All parents want to raise children who will be productive, happy, successful adults.
We know that children who do well in school will be on track to continue to do well because literacy is the basic building block upon which future academic achievement is built. According to the National Institute for Literacy, “the years from birth through age 5 are a critical time for children’s learning and children who develop more literacy skills in the preschool years perform better in the primary grades”.
Today, most parents realize the importance of providing a literacy rich environment to their preschoolers. Unfortunately, over the past few years, we have noticed a change in how often kids and parents are reading or engaging in literacy activities together due to a lack of time and the distraction and addiction of electronic devices. While some electronics can be educational, research has shown that more and more kids, some as young as two, spend more time on devices instead of going outside, interacting with others and playing games.
However, one thing that hasn’t changed is that children learn best through play especially when they are able to work with others. As the highly regarded child development expert, Joanne E. Oppenheim states in her book, Kids and Play, “Play is by its very nature educational. And it should be pleasurable. When the fun goes out of play, most often so does the learning (Ch.1, 1984).” When children play with their caregivers, they not only learn about the world around them, but they also strengthen the bond between them.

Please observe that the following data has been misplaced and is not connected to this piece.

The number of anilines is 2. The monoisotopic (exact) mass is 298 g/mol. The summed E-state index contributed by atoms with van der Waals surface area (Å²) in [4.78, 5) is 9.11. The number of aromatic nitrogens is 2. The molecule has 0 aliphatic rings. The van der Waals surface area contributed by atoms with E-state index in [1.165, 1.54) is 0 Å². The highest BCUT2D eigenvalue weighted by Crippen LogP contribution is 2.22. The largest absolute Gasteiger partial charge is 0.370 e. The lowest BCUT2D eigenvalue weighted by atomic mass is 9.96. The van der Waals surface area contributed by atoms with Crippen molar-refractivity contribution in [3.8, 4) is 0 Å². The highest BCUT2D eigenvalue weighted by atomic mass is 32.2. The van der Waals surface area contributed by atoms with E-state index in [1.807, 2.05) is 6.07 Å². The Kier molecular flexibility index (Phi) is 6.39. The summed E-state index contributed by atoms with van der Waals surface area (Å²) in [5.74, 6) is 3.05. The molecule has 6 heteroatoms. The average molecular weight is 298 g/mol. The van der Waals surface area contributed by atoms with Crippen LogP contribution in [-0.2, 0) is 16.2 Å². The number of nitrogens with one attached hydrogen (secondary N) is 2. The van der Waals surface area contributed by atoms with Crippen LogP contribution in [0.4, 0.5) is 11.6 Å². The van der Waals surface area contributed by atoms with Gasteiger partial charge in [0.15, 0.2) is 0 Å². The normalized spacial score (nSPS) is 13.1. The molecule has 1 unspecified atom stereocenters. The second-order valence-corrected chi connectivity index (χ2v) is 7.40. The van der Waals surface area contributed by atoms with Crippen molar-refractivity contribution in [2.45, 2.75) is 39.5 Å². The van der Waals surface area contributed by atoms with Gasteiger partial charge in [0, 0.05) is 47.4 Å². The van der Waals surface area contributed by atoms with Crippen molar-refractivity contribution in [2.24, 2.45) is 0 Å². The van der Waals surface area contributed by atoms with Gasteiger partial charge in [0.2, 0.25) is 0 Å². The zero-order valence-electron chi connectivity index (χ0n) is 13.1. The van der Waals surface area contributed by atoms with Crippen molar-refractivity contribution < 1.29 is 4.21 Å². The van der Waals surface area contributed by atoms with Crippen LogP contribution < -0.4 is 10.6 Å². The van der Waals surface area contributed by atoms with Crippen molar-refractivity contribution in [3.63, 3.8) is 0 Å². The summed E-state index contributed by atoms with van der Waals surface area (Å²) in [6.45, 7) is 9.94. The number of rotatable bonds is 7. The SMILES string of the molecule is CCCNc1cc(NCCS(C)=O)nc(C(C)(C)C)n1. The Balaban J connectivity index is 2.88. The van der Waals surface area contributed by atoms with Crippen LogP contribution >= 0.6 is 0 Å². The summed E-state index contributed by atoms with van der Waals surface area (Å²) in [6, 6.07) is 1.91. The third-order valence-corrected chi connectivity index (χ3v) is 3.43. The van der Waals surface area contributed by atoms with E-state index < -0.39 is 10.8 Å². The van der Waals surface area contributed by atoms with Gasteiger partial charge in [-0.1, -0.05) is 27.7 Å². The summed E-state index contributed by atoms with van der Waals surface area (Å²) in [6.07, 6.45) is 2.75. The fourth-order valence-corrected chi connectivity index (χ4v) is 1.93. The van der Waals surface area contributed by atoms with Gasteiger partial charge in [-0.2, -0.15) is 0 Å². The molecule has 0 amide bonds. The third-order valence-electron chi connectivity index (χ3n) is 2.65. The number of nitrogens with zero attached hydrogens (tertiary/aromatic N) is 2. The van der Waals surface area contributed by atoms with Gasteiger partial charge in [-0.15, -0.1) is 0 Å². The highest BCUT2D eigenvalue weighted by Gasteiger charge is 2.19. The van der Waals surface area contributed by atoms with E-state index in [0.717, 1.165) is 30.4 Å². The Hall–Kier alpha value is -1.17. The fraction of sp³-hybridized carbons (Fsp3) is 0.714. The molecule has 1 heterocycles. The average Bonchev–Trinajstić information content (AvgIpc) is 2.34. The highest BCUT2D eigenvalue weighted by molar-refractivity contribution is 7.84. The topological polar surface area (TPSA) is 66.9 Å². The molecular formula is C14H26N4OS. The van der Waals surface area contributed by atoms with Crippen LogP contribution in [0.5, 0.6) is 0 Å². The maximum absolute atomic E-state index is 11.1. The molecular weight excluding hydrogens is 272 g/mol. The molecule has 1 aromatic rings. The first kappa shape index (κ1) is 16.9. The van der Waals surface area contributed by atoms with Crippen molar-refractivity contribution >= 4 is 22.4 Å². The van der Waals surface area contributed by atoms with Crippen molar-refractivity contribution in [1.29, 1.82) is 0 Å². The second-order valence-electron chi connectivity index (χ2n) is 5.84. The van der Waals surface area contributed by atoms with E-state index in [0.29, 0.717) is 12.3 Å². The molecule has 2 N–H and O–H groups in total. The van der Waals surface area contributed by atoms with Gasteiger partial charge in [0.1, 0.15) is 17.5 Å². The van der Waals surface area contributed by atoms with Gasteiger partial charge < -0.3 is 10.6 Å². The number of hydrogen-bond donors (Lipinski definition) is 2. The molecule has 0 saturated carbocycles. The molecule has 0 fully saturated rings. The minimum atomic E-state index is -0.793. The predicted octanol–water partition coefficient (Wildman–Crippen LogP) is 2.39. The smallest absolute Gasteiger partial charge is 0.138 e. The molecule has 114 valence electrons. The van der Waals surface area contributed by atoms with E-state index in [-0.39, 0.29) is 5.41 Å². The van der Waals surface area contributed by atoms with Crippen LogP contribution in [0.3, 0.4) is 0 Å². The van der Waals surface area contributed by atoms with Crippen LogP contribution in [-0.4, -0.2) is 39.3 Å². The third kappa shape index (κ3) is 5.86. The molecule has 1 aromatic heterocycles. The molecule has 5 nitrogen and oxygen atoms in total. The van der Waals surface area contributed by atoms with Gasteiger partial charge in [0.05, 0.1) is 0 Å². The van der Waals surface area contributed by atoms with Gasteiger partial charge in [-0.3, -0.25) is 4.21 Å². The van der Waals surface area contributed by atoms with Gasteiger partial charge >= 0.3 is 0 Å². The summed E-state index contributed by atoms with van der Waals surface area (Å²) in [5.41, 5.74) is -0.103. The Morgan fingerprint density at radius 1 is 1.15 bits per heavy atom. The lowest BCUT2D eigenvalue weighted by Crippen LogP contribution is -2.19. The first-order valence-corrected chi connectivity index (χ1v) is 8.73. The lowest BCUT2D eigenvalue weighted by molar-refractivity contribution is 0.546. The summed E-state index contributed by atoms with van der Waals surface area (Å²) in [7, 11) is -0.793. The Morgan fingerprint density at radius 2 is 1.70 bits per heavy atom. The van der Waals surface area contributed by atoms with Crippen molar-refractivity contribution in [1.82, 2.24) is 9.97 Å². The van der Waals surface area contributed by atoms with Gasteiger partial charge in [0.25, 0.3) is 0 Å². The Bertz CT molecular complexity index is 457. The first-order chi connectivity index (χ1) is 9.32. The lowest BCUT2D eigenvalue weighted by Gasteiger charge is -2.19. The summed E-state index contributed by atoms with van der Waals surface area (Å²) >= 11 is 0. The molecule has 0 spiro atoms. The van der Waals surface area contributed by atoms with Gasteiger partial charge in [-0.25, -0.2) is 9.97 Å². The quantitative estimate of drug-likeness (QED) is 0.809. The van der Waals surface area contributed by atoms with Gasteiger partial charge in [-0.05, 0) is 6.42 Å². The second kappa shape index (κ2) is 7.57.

Although many parents try to limit the amount of screen time that their children have, it can be an uphill battle especially if there isn’t an alternative that will attract the same undivided attention of their children. We want to get back to the basics by motivating children to return to the good old-fashioned fun of playing games rather than spending that time on the screen. They will enjoy what they are doing and learn how to read and write